to do this for their revenge, um for the school I guess because they’re such an outcast at our school. It was this little round and round feedback
chamber. So when a kid goes on TV and says, “Oh yeah, they were outcasts,” another
kid who doesn’t really know the killers well or at all thinks, “Oh, oh, they were
outcasts. Oh I didn’t realize that.” Then when he’s interviewed, he says they’re outcasts. So you’re, you know, you’ve contaminated
the witness pool, like that. And speculation about a black-coated mafia
and its supposed grievances ran wild. A gang that apparently hated athletes It was all because people were mean to him last year. The Trench Coat Mafia is more than just black
clothes. These boys were dangerously strange. In a yearbook photo of some group members
that was broadcast nationwide, neither gunman appeared. One member of the Trench Coat Mafia, John Savage, said there was a good reason for their absence. Eric and Dylan were not at all a part of the
things that we did as a group. They didn’t hang out with us.
They weren’t Trench Coat Mafia at all. And he says the media’s description of him
and his friends had little basis in fact. The Trench Coat Mafia, it was like, we were –
we were video game nerds. We weren’t – we would like sit around the table, and play
Dungeons & Dragons, which is just about the least dangerous thing
you could do. It was a group of friends that had similar interests. Some kids referred to them as the Trench Coat Mafia, but it was not that it was an organized club. But the explanation about outcast loners seeking
revenge against bullies had the dual advantage of being both dramatic and familiar. What happened here at Littleton is a grotesque
distortion of high school fears and rivalries involving cliques, the in-groups and out-groups
that are a part of teen life in America. Author Dave Cullen spent nearly 10 years on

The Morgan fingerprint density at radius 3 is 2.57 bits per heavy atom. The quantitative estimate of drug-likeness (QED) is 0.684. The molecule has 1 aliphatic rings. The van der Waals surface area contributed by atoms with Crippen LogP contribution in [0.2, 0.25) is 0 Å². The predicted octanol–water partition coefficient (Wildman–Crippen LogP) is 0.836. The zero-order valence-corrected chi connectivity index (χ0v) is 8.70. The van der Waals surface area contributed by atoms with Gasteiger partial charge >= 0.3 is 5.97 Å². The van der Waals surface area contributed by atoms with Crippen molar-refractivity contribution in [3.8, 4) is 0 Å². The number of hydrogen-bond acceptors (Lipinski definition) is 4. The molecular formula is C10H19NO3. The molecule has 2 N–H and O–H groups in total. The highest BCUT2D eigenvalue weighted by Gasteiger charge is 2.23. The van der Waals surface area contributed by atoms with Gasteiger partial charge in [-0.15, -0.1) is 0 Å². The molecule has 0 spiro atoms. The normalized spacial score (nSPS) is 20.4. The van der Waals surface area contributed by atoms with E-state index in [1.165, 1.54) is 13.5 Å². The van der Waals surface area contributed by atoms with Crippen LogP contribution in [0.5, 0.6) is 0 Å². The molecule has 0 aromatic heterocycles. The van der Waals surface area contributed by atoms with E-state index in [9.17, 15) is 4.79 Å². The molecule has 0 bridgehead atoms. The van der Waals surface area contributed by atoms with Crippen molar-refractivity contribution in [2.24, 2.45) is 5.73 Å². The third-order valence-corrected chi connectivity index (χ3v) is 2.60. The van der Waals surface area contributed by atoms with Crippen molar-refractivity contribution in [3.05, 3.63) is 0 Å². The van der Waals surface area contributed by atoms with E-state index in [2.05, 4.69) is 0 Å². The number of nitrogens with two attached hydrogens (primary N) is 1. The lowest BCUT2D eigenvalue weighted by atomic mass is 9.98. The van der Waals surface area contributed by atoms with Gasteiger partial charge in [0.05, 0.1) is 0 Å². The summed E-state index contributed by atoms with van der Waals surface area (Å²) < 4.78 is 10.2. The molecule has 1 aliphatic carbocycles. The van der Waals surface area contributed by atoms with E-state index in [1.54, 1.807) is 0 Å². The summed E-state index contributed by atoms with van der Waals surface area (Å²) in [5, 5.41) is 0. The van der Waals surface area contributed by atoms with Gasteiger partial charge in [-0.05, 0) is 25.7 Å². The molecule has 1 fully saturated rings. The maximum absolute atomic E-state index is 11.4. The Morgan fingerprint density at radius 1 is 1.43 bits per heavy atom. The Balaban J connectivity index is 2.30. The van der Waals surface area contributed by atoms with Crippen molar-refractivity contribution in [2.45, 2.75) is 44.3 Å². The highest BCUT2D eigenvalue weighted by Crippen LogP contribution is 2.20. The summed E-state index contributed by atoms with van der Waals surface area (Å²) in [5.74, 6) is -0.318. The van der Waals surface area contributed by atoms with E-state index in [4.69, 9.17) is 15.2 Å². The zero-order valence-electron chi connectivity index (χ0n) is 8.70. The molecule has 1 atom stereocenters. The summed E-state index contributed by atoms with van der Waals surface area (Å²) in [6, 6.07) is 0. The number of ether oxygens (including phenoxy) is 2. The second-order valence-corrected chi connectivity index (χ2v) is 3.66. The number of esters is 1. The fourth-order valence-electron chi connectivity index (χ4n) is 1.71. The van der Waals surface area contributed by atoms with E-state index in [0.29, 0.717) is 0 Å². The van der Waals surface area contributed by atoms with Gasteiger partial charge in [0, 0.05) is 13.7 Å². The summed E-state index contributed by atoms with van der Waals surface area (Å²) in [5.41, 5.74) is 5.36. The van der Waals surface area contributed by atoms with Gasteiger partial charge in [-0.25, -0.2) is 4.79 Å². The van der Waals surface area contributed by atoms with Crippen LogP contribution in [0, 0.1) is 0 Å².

his account of Columbine, researching police records, the killer’s diaries, and their
lives at the school. He said the boys had busy social lives, and didn’t seem motivated by bullying. There was lots of bullying at Columbine.
It was a high school in America. Did it have anything to do with driving these two boys
to murder? I cannot find any evidence of that. The killers directed their hostility toward
the whole student population, placing propane bombs set to go off in the cafeteria at lunchtime.
But the devices failed to detonate as planned. Columbine actually wasn’t a successful shooting,
it was a failed bombing. How much more indiscriminate can you get? Two big bombs to kill everyone who happens to be in that part of the building at the start of A lunch. Cullen describes the killers’ motives as
a cocktail of malice, self-loathing, and a craving for fame. Over time they became something like a two-man cult, bent on making their mark on the world in one final act. It was a murder-suicide for both of them.
For Eric, it was primarily a murder. For Dylan, it was primarily a suicide. They took the
tactics of terrorists and said, “We can do the same stuff for our own aggrandizement.” Eric talked about his audience in his journal, and whether they were going to understand this. And there was one message observers seemed
to take from the event immediately. School shootings have become a dark stain
on American life. The phenomenon of kids turning guns on their